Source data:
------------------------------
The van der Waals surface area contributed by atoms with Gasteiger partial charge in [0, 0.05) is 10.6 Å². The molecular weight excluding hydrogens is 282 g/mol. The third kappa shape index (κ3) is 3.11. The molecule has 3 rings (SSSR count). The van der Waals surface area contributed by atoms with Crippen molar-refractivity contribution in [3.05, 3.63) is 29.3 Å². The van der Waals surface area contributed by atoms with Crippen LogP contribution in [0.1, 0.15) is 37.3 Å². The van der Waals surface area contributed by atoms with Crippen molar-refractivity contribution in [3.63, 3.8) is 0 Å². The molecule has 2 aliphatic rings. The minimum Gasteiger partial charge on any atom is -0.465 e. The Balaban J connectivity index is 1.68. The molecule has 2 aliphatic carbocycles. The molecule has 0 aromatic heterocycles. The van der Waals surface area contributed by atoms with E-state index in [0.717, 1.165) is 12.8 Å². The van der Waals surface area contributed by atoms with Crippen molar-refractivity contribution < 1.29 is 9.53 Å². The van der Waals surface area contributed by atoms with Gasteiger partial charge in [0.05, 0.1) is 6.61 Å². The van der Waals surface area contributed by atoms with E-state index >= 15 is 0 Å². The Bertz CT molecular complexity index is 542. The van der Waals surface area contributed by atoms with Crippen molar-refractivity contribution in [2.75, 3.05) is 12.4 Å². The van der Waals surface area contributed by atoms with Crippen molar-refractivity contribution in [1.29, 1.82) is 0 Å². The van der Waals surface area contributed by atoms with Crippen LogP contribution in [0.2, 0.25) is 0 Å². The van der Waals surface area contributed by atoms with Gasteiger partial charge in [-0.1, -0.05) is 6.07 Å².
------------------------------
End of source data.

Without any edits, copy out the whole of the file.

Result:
The van der Waals surface area contributed by atoms with Gasteiger partial charge in [0, 0.05) is 10.6 Å². The molecular weight excluding hydrogens is 282 g/mol. The third kappa shape index (κ3) is 3.11. The molecule has 3 rings (SSSR count). The van der Waals surface area contributed by atoms with Crippen molar-refractivity contribution in [3.05, 3.63) is 29.3 Å². The van der Waals surface area contributed by atoms with Crippen LogP contribution in [0.1, 0.15) is 37.3 Å². The van der Waals surface area contributed by atoms with Crippen molar-refractivity contribution in [3.63, 3.8) is 0 Å². The molecule has 2 aliphatic rings. The minimum Gasteiger partial charge on any atom is -0.465 e. The Balaban J connectivity index is 1.68. The molecule has 2 aliphatic carbocycles. The molecule has 0 aromatic heterocycles. The van der Waals surface area contributed by atoms with E-state index in [0.717, 1.165) is 12.8 Å². The van der Waals surface area contributed by atoms with Crippen molar-refractivity contribution < 1.29 is 9.53 Å². The van der Waals surface area contributed by atoms with Gasteiger partial charge in [0.05, 0.1) is 6.61 Å². The van der Waals surface area contributed by atoms with E-state index >= 15 is 0 Å². The Bertz CT molecular complexity index is 542. The van der Waals surface area contributed by atoms with Crippen molar-refractivity contribution in [2.75, 3.05) is 12.4 Å². The van der Waals surface area contributed by atoms with Crippen molar-refractivity contribution in [1.29, 1.82) is 0 Å². The van der Waals surface area contributed by atoms with Crippen LogP contribution in [0.2, 0.25) is 0 Å². The van der Waals surface area contributed by atoms with Gasteiger partial charge in [-0.1, -0.05) is 6.07 Å².